All health care interactions start with an emotion. An emotion of connection or isolation. An emotion of anticipation or dread. An emotion of knowing or not knowing. As health professionals, we shape values to uplift our patients. Translating these values to respond to the “real world” eventually challenges us to learn as health professionals. This is our calling. A call to translate knowledge into “real world” health care. To develop next generation techniques that heal & uplift our people.
“…good intentions may do as much harm as malevolence if they lack understanding.”— Albert Camus, French philosopher & Nobel Prize laureate (1957)
To actually offer first class care, modern health professionals have to be willing to ask what great looks like. What does great health care actually look like? More importantly, does great look anything like what you plan to do? At Consortia Care, we provide mission critical training to help clinical teams shift from good to great.
Upcoming Courses & Training:
Edmonton Method for Health Change — 2 Day Intensive
- Date: January 27-28, 2020
- Location: Delta Hotel by Marriott Edmonton Centre Suites — Edmonton, Alberta
This 2-day course builds the skills and confidence required for nursing and allied health professionals to guide conversations around health change. Now more than ever, health professionals need to go beyond the basics. We are called to learn advanced communication skills to modify health behaviours during pivotal clinical interactions. Participation in this 2-day course gives you the power and clinical potential to shape patient care in a much more evidence-based way, incorporating traditional techniques from Motivational Interviewing (MI) and Prochaska & DiClemente’s Transtheoretical Stages of Change Model along with newer techniques gaining traction among clinicians. After learning key theories and concepts, all participants will have the opportunity practice skills they learned in a small group format.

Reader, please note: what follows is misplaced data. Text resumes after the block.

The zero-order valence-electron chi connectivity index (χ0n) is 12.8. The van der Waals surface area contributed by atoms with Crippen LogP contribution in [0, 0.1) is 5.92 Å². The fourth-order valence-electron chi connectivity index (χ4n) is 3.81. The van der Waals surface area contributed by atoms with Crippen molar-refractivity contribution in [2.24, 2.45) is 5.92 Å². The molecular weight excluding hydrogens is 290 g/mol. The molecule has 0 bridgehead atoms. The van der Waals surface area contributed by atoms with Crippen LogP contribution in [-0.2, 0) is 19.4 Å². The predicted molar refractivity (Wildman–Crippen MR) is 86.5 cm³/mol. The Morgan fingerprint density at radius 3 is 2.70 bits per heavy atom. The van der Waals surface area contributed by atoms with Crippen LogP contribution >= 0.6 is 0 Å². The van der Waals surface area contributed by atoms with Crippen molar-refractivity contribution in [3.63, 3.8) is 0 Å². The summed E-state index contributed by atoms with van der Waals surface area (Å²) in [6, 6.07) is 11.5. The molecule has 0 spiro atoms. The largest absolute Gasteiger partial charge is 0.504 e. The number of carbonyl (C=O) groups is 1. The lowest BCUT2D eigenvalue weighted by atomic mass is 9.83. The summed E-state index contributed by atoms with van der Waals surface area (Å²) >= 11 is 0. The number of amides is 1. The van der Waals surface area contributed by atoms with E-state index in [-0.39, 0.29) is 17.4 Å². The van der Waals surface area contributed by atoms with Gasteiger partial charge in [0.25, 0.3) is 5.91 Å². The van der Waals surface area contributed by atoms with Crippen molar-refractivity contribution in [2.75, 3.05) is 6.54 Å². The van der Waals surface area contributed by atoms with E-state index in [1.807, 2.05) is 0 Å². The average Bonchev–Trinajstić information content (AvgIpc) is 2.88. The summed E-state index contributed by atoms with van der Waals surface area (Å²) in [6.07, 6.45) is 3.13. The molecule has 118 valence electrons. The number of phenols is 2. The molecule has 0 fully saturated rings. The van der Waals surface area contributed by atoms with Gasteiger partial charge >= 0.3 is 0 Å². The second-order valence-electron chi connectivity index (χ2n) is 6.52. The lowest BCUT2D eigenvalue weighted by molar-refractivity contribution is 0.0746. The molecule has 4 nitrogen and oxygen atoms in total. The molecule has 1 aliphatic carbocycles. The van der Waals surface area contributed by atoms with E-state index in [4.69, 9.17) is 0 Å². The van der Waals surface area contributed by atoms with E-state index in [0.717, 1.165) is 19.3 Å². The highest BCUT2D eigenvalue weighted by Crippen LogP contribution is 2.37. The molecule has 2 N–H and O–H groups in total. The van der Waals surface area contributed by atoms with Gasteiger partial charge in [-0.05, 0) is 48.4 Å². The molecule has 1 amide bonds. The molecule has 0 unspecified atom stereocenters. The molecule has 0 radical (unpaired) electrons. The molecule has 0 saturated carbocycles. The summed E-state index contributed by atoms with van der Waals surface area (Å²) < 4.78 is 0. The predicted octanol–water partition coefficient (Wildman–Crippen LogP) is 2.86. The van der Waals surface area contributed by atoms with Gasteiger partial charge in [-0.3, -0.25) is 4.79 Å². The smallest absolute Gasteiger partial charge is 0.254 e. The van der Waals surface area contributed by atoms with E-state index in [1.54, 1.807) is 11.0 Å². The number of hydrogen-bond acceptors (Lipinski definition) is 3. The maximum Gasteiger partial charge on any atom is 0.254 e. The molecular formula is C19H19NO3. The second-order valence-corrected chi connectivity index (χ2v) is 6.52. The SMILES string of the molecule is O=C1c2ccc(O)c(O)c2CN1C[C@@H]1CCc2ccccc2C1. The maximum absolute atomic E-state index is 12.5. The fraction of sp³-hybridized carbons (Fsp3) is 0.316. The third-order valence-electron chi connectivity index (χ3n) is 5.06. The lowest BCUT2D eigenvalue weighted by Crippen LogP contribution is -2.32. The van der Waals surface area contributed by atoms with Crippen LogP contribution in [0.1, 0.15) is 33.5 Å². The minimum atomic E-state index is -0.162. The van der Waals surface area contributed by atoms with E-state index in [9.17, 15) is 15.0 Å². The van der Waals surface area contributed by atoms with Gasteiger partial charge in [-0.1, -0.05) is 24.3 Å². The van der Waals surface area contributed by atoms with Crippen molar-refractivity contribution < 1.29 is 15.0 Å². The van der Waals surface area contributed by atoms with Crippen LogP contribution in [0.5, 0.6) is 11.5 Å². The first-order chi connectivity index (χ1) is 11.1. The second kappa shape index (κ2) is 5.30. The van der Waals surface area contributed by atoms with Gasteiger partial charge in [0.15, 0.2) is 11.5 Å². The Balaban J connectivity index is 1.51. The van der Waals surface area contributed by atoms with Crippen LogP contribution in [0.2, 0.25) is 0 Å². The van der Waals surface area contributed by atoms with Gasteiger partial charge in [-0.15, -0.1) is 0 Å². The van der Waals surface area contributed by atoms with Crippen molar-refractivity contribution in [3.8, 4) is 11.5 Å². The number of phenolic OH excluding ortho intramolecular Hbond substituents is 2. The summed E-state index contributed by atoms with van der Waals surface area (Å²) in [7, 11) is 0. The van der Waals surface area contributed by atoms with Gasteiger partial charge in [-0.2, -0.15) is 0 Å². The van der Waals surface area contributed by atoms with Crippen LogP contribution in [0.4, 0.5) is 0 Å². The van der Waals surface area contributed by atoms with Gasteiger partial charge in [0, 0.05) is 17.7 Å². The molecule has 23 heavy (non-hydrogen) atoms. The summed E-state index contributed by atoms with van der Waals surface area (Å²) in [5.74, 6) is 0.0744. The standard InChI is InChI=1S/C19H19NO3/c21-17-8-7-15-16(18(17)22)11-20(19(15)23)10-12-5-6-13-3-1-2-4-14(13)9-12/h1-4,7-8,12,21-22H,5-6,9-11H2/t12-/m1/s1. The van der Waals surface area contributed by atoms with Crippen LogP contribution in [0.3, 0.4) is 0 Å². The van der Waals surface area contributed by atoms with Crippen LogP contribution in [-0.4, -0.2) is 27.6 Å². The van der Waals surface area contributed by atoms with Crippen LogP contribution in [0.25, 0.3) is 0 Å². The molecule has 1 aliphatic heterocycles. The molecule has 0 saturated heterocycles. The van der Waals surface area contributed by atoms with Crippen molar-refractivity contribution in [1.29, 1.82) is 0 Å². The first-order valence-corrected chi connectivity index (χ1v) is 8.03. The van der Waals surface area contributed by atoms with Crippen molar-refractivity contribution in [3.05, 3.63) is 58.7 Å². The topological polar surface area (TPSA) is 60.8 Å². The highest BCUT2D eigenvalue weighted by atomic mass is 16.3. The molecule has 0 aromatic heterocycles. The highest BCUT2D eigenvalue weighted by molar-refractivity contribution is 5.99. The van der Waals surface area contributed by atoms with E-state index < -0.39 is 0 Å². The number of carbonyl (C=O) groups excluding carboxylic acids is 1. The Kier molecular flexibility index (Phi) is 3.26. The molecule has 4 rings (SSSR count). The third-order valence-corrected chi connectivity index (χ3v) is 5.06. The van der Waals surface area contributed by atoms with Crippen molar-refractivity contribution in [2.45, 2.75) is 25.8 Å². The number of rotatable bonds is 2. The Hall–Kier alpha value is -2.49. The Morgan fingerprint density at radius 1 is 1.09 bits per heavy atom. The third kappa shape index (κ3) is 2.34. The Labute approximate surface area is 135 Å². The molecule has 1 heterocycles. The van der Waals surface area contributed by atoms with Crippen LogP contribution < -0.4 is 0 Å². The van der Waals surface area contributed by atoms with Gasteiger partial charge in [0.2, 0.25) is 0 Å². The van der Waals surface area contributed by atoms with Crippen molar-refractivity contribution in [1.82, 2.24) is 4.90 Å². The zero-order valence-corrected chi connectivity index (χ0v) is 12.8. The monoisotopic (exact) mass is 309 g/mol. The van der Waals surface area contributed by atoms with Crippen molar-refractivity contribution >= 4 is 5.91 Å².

Edmonton Community of Practice in Trauma-informed Empathy (ECoPTiE)
- Open to health & social service professionals — join our Facebook Group to participate
- Location: Roundhouse (Allard Hall, MacEwan University) or via teleconference
The practice of empathy helps us relate to others and respond effectively, and is also a core skill required of professionals in health & social service positions. This group is designing open source (free) tools to help health & social service professionals rapidly connect with people in need of human connection. According to the latest research, 1 in 5 Canadians are trained in basic first aid or C.P.R. This number is dangerously low, but thankfully most health professionals remain current in these basic skills. Empathy is also a basic skill required before people can help others in distress.